The recent case of nurse Helen Lockett before the NMC’s Fitness to Practice Panel has raised important questions about the significance of “contextual factors” in fitness to practise cases.
Helen Lockett was the former Director of Operations and Executive Nurse at the now-defunct Liverpool Community Health. She was found guilty by a Nursing and Midwifery Council (NMC) Fitness to Practice panel of 34 charges including bullying and trying to defer concerns raised about patient safety.
An independent review of the trust found that patients had suffered "unnecessary harm" after cost-cutting led to severe staff shortages.
The Fitness to Practise panel found Ms Lockett had failed to take adequate action concerning reports of inadequate staffing and medication administration and she did not properly respond to reports following the deaths of inmates at Liverpool prison.
It was also found that she bullied and intimidated colleagues, including telling one nurse that she had "wasted 35 years of her life in the nursing profession".
The NMC had sought to have Ms Lockett struck off the nursing register. Instead the Fitness to Practise panel issued a 12-month Suspension Order.
Clare Strickland, Deputy Director of Fitness to Practise at the NMC is reported to have said: "We believe the panel took a rigorous approach to this complex case and was right to find Ms Lockett's fitness to practise impaired.
"However, in our view the panel's reasons do not adequately explain why a 12-month suspension order was sufficient in light of the panel's own findings and the NMC's guidance on sanctions."
The case of Ms Lockett has been the subject of significant debate including in Parliament where Labour MP Rosie Cooper criticised the NMC for not permanently striking off the Ms Lockett and called on the NMC to be “replaced with a body which can instil confidence” saying its reputation was in "complete disrepute".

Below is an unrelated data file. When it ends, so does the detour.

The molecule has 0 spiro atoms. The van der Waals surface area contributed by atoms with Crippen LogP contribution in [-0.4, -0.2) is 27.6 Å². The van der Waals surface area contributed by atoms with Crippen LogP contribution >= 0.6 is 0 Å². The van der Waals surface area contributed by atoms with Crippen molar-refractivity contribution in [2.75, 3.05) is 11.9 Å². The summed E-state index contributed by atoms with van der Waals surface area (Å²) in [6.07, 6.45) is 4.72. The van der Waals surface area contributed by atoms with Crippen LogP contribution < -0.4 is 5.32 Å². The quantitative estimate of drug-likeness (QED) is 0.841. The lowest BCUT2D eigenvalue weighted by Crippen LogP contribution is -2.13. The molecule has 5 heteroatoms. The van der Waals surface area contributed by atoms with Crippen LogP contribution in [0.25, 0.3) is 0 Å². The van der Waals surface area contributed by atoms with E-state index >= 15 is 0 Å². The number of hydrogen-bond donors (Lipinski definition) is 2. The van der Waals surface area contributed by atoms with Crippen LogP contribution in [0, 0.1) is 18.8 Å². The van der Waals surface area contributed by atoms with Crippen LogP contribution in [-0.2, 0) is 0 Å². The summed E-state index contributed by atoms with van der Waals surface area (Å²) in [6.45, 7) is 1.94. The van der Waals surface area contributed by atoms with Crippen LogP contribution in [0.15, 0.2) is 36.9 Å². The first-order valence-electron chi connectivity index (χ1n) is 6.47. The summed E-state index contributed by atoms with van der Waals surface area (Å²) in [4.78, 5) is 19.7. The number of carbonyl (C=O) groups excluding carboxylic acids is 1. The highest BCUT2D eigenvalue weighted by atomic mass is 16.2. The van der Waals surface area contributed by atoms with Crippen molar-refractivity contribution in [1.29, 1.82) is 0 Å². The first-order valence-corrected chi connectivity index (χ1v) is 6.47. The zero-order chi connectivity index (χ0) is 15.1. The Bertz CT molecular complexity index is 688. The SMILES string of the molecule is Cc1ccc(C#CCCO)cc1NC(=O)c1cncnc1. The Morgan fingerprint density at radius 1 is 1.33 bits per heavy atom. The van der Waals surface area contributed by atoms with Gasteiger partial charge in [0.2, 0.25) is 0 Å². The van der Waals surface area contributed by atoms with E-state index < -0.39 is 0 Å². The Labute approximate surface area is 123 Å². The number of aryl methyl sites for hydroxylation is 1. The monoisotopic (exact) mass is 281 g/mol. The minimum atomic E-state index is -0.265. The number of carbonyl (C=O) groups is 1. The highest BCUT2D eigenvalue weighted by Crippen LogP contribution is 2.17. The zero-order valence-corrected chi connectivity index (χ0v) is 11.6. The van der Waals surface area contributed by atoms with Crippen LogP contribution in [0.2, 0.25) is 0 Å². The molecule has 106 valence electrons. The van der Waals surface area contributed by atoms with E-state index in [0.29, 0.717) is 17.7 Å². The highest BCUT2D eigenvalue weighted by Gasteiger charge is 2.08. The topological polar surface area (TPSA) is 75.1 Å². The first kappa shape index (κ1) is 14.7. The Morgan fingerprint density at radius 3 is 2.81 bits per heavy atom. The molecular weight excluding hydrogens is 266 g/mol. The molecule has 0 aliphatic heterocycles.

The fact that the NMC panel chose to suspend Ms Lockett instead of removing her from the register ultimately came down to the context of the case.
Whilst there has been criticism of the reasons given by the panel for its decision, it has been reported that the panel’s justification was that, it the panel’s view, “it was not in the public interest to permanently remove such an experienced and respected nurse from the practice.” Apart from the circumstances that lead to the NMC fitness to practise hearing, Ms Lockett has otherwise had an unblemished 30-year nursing career.
In this article, I am not endorsing, or otherwise, the fitness to practise panel’s decision as being right or wrong. This has been widely debate, often in public and in the media. The point I wanted to drawn on in this article is the importance and significance of contextual matters in fitness to practise proceedings.
I have extensively written on this generally, but in this case the context that proved to be an important determinative factor was Ms Lockett’s “unblemished” career. The charges against her were extensive and significant and resulted in “unnecessary harm”. Under the circumstances, a Striking-off Order would have been an appropriate sanction.
However, as has been demonstrated in this case, context is an important factor and one that can be persuasive. Had Ms Lockett not been able to demonstrate her otherwise extensive experience and “unblemished” career, the sanction would probably have been very different.
This case was in the context of the NMC but the principle applies to any other healthcare regular. As pressure on healthcare workers and professionals increase, context in fitness to practise proceedings is becoming an increasing important persuasive factor.
This case is also another example of the importance of expert legal representation in fitness to practise cases. It is also clear that without a clear case strategy, approach and representation, the outcome for Ms Lockett’s case may very have been very different.